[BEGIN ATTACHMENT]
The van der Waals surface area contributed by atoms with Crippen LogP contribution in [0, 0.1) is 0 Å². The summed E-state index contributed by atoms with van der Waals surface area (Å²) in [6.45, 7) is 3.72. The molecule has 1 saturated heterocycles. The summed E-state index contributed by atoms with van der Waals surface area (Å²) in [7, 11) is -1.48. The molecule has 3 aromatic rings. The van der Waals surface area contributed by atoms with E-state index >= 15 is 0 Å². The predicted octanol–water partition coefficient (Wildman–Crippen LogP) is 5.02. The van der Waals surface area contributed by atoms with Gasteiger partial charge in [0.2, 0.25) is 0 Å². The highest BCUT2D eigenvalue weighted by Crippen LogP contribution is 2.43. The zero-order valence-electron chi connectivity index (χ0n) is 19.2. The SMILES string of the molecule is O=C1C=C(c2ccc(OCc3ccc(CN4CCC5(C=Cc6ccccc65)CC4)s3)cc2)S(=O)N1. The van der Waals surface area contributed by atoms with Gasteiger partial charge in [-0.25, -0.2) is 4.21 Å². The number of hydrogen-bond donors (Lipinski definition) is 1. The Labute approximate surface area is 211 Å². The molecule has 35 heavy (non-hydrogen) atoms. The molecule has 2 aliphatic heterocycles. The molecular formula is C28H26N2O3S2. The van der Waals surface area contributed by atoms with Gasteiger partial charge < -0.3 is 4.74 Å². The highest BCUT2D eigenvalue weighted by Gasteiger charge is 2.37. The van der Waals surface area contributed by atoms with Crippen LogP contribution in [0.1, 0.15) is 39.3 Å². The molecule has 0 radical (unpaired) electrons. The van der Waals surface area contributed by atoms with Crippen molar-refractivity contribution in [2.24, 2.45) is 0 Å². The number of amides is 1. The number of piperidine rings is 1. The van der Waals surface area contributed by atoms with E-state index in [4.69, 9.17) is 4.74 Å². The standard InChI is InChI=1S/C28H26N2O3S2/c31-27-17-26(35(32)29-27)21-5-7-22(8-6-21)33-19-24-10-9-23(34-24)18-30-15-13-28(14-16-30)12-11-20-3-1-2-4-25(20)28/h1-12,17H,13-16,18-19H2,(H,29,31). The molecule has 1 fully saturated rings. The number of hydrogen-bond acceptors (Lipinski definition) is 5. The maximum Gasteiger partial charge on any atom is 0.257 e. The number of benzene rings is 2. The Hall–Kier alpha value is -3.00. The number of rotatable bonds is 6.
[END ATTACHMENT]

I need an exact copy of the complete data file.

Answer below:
The van der Waals surface area contributed by atoms with Crippen LogP contribution in [0, 0.1) is 0 Å². The summed E-state index contributed by atoms with van der Waals surface area (Å²) in [6.45, 7) is 3.72. The molecule has 1 saturated heterocycles. The summed E-state index contributed by atoms with van der Waals surface area (Å²) in [7, 11) is -1.48. The molecule has 3 aromatic rings. The van der Waals surface area contributed by atoms with E-state index >= 15 is 0 Å². The predicted octanol–water partition coefficient (Wildman–Crippen LogP) is 5.02. The van der Waals surface area contributed by atoms with Gasteiger partial charge in [0.2, 0.25) is 0 Å². The highest BCUT2D eigenvalue weighted by Crippen LogP contribution is 2.43. The zero-order valence-electron chi connectivity index (χ0n) is 19.2. The SMILES string of the molecule is O=C1C=C(c2ccc(OCc3ccc(CN4CCC5(C=Cc6ccccc65)CC4)s3)cc2)S(=O)N1. The van der Waals surface area contributed by atoms with Gasteiger partial charge in [-0.25, -0.2) is 4.21 Å². The number of hydrogen-bond donors (Lipinski definition) is 1. The Labute approximate surface area is 211 Å². The molecule has 35 heavy (non-hydrogen) atoms. The molecule has 2 aliphatic heterocycles. The molecular formula is C28H26N2O3S2. The van der Waals surface area contributed by atoms with Gasteiger partial charge < -0.3 is 4.74 Å². The highest BCUT2D eigenvalue weighted by Gasteiger charge is 2.37. The van der Waals surface area contributed by atoms with Crippen LogP contribution in [0.1, 0.15) is 39.3 Å². The molecule has 0 radical (unpaired) electrons. The van der Waals surface area contributed by atoms with Crippen molar-refractivity contribution in [2.24, 2.45) is 0 Å². The number of amides is 1. The number of piperidine rings is 1. The van der Waals surface area contributed by atoms with E-state index in [4.69, 9.17) is 4.74 Å². The standard InChI is InChI=1S/C28H26N2O3S2/c31-27-17-26(35(32)29-27)21-5-7-22(8-6-21)33-19-24-10-9-23(34-24)18-30-15-13-28(14-16-30)12-11-20-3-1-2-4-25(20)28/h1-12,17H,13-16,18-19H2,(H,29,31). The molecule has 1 fully saturated rings. The number of hydrogen-bond acceptors (Lipinski definition) is 5. The maximum Gasteiger partial charge on any atom is 0.257 e. The number of benzene rings is 2. The Hall–Kier alpha value is -3.00. The number of rotatable bonds is 6.